Comments by Christine on 26th January 2013 

Discovered from the 1901 Census that my grand-father as a 19 year old and his family lived at No 41 Wake Street. A family of 9 children altogether. I don't know how they all fitted into those small cottages.

Comments by Janet Ward (nee) Sweeney on 11th July 2012 

I grew up in this street. number 30, right next to the bombed site of the school. As I was born in 1943, this is the first time I have seen the school, having often wondered what it would have looked like. Thank you for displaying the photo.

Comments by Tom Walsh on 3rd March 2012  

Any time you're Lambeth way any evening any day, you'll find us all all doing the Lambeth walk ,Hoy!

Comments by JJ on 25th January 2008  

I think its frost on the roadway, it looks like it on the pavement too,


Comments by john crow on 12th April 2007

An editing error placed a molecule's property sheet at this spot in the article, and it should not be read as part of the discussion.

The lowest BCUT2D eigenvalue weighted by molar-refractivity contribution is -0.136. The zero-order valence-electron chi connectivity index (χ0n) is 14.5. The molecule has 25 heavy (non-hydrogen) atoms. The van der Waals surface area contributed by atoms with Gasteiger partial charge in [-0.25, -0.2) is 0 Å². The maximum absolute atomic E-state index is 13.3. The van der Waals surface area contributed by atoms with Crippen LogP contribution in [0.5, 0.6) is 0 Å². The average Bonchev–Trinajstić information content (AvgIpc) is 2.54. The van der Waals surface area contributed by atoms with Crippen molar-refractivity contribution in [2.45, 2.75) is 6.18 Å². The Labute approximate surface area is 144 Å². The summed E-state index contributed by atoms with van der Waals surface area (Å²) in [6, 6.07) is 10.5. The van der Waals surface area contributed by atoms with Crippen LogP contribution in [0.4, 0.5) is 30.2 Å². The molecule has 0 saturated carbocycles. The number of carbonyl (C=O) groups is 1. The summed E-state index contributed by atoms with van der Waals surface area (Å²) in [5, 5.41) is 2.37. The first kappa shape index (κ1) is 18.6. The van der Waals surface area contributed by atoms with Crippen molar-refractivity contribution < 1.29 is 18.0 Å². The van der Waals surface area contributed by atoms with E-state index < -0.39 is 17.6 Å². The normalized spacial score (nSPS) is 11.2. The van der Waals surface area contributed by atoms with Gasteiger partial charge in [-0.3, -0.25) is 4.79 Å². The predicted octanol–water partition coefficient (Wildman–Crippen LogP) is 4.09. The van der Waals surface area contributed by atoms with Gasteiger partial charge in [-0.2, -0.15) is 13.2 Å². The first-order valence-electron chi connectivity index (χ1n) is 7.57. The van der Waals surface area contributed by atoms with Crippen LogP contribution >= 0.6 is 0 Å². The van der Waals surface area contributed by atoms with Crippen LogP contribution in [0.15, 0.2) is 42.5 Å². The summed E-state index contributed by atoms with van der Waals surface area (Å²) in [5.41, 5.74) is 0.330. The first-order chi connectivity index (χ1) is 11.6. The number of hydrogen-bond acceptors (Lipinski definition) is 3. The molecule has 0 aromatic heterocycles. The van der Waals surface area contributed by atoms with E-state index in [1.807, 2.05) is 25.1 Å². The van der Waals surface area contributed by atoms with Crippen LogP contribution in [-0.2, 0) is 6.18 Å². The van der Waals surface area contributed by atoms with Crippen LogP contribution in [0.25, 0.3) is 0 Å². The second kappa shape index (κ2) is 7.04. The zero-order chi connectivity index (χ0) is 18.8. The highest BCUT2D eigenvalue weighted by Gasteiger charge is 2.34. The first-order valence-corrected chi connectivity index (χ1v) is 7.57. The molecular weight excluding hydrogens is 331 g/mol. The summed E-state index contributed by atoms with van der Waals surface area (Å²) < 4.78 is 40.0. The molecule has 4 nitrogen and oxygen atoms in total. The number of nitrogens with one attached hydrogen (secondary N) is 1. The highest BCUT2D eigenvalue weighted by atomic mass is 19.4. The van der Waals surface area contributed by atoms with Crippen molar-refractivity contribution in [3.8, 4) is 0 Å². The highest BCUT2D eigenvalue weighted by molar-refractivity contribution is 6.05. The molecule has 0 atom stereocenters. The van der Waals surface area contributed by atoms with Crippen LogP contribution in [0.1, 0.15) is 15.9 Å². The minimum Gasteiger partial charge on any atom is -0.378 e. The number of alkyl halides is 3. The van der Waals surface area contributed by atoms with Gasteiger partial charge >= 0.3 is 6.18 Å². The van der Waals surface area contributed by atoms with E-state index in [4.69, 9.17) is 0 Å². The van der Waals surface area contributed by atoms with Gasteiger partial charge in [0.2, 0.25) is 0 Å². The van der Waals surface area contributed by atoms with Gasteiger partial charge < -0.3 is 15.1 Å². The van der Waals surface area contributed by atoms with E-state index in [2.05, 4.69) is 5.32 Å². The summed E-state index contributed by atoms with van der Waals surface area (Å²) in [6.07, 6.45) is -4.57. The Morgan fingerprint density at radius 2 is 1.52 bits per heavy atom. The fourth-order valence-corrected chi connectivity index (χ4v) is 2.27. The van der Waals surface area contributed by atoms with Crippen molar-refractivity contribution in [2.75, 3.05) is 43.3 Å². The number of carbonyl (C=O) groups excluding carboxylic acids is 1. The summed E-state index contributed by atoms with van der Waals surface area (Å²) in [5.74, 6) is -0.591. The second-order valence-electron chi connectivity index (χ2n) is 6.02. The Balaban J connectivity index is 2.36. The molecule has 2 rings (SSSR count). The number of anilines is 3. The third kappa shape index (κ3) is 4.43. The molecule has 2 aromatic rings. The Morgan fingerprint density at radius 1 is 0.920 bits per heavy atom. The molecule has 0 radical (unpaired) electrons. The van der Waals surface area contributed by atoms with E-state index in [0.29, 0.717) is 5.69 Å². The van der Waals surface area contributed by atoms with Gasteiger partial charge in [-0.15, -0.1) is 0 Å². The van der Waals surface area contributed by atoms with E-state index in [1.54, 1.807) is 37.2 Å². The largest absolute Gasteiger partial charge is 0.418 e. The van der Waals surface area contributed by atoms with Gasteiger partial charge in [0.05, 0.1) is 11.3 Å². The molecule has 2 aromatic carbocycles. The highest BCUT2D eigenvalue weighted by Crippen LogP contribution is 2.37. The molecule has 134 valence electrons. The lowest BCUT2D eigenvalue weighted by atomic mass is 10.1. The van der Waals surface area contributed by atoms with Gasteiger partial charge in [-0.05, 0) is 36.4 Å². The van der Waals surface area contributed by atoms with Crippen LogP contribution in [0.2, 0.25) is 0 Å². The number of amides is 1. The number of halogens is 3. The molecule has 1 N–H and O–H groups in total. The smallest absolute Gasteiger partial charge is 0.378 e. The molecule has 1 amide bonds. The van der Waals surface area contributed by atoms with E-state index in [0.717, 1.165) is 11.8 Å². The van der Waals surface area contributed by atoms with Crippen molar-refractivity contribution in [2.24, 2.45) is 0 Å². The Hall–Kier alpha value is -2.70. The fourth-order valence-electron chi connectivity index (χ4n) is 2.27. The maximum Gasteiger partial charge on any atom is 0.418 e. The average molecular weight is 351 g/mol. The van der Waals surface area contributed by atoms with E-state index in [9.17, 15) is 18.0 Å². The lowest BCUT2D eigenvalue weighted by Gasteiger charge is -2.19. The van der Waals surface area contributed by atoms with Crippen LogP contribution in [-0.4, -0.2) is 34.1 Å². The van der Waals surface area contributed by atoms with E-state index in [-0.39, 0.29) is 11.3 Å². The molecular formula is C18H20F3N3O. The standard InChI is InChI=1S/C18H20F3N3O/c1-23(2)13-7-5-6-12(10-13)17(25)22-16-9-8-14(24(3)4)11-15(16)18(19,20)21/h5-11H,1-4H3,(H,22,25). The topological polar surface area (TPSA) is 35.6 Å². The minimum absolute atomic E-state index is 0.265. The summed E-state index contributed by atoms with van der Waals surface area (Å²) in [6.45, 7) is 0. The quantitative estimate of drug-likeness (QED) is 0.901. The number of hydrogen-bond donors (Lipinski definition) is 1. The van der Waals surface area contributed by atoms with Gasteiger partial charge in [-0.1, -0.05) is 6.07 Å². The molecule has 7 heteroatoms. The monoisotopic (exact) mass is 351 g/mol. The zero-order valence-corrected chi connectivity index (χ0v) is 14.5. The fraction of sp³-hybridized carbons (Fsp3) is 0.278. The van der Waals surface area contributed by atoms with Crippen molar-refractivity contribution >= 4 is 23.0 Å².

This street is Wake street and the building at the far end is lollard street school which was firebombed in the 2nd world war and totally destroyed .Later in the late 50s the site became the 1st adventure playground in the u.k.Sadly nothing remains of Wake st, but i believe Lollard adventure Playground celebrated its 50th year in 2005.

Comments by Dave Marsh on 21st June 2006 

Very interesting Photo with lots of detail.The street appears to be 'tarmac' which to an old Wiganer seems unusual as all the Wigan back streets were cobbled right up to the 1950's and later.